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Material Culture Journalism, 5

Material culture journalism, continued. Thanks to those who share stories…

Gritty’s Evolution from Googly-eyed Hockey Mascot to Meme to Leftist Avatar, Explained | On our burning hunger for moral clarity and the unexplainable heart of the universe” by Todd VanDerWerff in Vox. (HT/AZ) #antisystemicmovements #mascots #costume

Smithsonian Secretary David J. Skorton to Step Down from Top Spot in June” by Peggy McGlone and Maura Judkis in The Washington Post #museums

Missouri Family Hand-makes Cookie Cutters in any Shape you can Imagine” by AOL/In The Know (HT/Missouri Folk Arts Program) #smallbusiness #foodways

The Juul Fad Is Far Bigger Than I Ever Would Have Guessed” by Kevin Drum in Mother Jones. #capitalism #publichealth

Year End Obituary: Charles Harrison, Inventor Of The Plastic Garbage Can” by NPR/All Things Considered. #AfricanAmericanHistory #Sears #IndustrialDesign

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Material Culture Journalism, 4

Five Siblings Run the U.S.’s Only Baijiu Distillery in Their Mom’s Backyard” by Anne Ewbank in Atlas Obscura. (HT/TL) #foodways

Chanel Shoes, but no Salary: How One Woman [Anthropologist] Exposed the Scandal of the French Fashion Industry” by Stefanie Marsh in The Guardian. (HT/MB) #exploitation #precarity #fashion

New App Uses Indigenous Basketry Patterns to Teach Math Concepts” by Diane Luckow in Simon Fraser University News. (HT/KH?) #basketry #technology #ethnomathematics

The Dollar Store Backlash Has Begun” by Tanvi Misra in Citylab. #inequality #retail

Dollar Stores Are Targeting Struggling Urban Neighborhoods and Small Towns. One Community Is Showing How to Fight Back” by Marie Donahue and Stacy Mitchell at Institute for Local Self-Reliance. #inequality #retail #urban&rural

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Reviews for Material Vernaculars Titles

The Material Vernaculars book series, published by the Indiana University Press in partnership with the Mathers Museum of World Cultures, is maturing. Four titles have now appeared and one more (Wedding Clothes and the Osage Community) is in production. Additional potential titles are under consideration or being finalized. The works already published have now begun being reviewed. Here are some of those reviews. Thanks as always to the journals that seek reviews of scholarly books. It is hard work soliciting, securing, editing and publishing such reviews, but they are of great value and are appreciated.

Folk Art and Aging by Jon Kay

Bronner, Simon. 2017. “Review of Folk Art and Aging: Life Story Objects and Their Makers by Jon Kay.” Journal of Folklore Research Reviews. http://www.jfr.indiana.edu/review.php?id=2104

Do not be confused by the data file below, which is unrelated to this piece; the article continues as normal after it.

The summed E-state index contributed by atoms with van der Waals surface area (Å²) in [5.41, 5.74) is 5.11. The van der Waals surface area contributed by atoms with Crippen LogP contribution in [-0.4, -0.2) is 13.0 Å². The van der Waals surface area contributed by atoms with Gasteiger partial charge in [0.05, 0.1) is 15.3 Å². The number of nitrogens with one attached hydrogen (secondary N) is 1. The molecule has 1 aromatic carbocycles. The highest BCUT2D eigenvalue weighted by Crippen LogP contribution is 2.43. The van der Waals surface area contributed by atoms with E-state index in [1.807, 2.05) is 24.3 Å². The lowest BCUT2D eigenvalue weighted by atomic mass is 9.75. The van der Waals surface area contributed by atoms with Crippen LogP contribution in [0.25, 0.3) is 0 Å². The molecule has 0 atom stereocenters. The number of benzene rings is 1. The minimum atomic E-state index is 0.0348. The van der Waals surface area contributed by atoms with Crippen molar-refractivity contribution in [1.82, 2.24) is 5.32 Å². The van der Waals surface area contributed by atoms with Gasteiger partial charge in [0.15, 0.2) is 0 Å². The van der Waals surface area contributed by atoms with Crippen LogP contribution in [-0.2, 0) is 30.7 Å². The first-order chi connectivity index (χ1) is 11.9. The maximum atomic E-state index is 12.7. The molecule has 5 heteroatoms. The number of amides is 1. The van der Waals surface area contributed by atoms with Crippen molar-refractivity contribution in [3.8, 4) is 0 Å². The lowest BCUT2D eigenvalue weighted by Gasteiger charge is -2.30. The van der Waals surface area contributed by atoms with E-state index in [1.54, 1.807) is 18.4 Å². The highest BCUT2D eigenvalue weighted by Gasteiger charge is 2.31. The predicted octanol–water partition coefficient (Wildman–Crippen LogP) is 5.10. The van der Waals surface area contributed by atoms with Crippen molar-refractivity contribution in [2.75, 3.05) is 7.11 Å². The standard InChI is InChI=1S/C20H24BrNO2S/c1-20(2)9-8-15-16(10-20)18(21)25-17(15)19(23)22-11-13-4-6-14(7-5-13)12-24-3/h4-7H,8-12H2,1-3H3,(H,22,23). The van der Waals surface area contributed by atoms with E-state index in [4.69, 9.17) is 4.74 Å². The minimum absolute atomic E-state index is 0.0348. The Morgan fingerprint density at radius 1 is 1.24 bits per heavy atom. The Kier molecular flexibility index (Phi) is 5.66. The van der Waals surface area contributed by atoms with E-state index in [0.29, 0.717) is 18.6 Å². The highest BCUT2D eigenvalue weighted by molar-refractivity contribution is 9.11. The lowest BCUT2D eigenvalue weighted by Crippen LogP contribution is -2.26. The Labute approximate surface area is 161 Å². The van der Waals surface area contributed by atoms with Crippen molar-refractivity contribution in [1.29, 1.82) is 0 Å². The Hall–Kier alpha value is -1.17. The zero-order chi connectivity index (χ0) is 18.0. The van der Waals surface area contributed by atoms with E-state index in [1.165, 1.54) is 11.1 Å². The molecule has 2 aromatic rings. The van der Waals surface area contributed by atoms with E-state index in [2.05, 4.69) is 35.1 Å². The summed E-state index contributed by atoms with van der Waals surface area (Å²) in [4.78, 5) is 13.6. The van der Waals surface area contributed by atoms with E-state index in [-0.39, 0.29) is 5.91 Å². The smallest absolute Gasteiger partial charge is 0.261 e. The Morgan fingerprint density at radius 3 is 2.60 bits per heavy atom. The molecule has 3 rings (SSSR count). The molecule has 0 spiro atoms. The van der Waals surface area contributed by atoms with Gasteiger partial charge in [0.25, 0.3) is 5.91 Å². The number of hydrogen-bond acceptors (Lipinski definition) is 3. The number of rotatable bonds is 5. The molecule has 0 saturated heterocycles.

Haymond, Raven. 2018. “Review of Folk Art and Aging: Life Story Objects and Their Makers by Jon Kay.” Western Folklore 77 (3-4): 350-352.

Mundell, Kathleen. 2018. “Review of Folk Art and Aging: Life Story Objects and Their Makers by Jon Kay.” Journal of American Folklore 131 (520): 222-223.

Stephens, David P. 2016. “Review of Folk Art and Aging: Life Story Objects and Their Makers by Jon Kay.” Material Culture Review 82-83. https://journals.lib.unb.ca/index.php/MCR/article/view/25633/29754

Framing Sukkot by Gabrielle Berlinger

Carter, Thomas. 2018. “Review of Framing Sukkot: Tradition and Transformation in Jewish Vernacular Architecture by Gabrielle Berlinger.” Journal of Folklore Research Reviews. http://www.jfr.indiana.edu/review.php?id=2236

Material Vernaculars edited by Jason Baird Jackson

Deutsch, James I. 2018. “Review of Material Vernaculars: Objects, Images, and Their Social Worlds edited by Jason Baird Jackson.” Western Folklore 77 (1): 94-96.

Yohe, Jill Ahlberg. 2018. “Review of Material Vernaculars: Objects, Images, nd Their Social Worlds edited by Jason Baird Jackson.” Journal of Anthropological Research 74 (1): 132-133. https://doi.org/10.1086/696164

It is too new for reviews yet, but don’t miss The Expressive Lives of Elders edited by Jon Kay.

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Material Culture Journalism, 3

Thanks to all the friends sharing the material culture journalism. Here is a new batch. The passing of Shan Goshorn is particularly sad to note.

The making of the Finnish First Lady’s tree-based eco dress. A guide to the creation of Jenni Haukio’s Independence Gala gown, from a forest in Joensuu to the red carpet at the Independence Day reception in Helsinki” by YLE/UUTISET (HT/HV) #craft #innovation

Shan Goshorn, Whose Cherokee Art Was Political, Dies at 61” by Alex Lemonides in the New York Times. (HT/JL) #loss #indigenous #art

Creating Tradition” [A Profile of Florida Seminole Artist Brian Zepeda] by Tina Marie Osceola in Life in Naples Magazine. [HT/Ah-Tah-Thi-Ki Seminole Museum] #indigenous #craft #art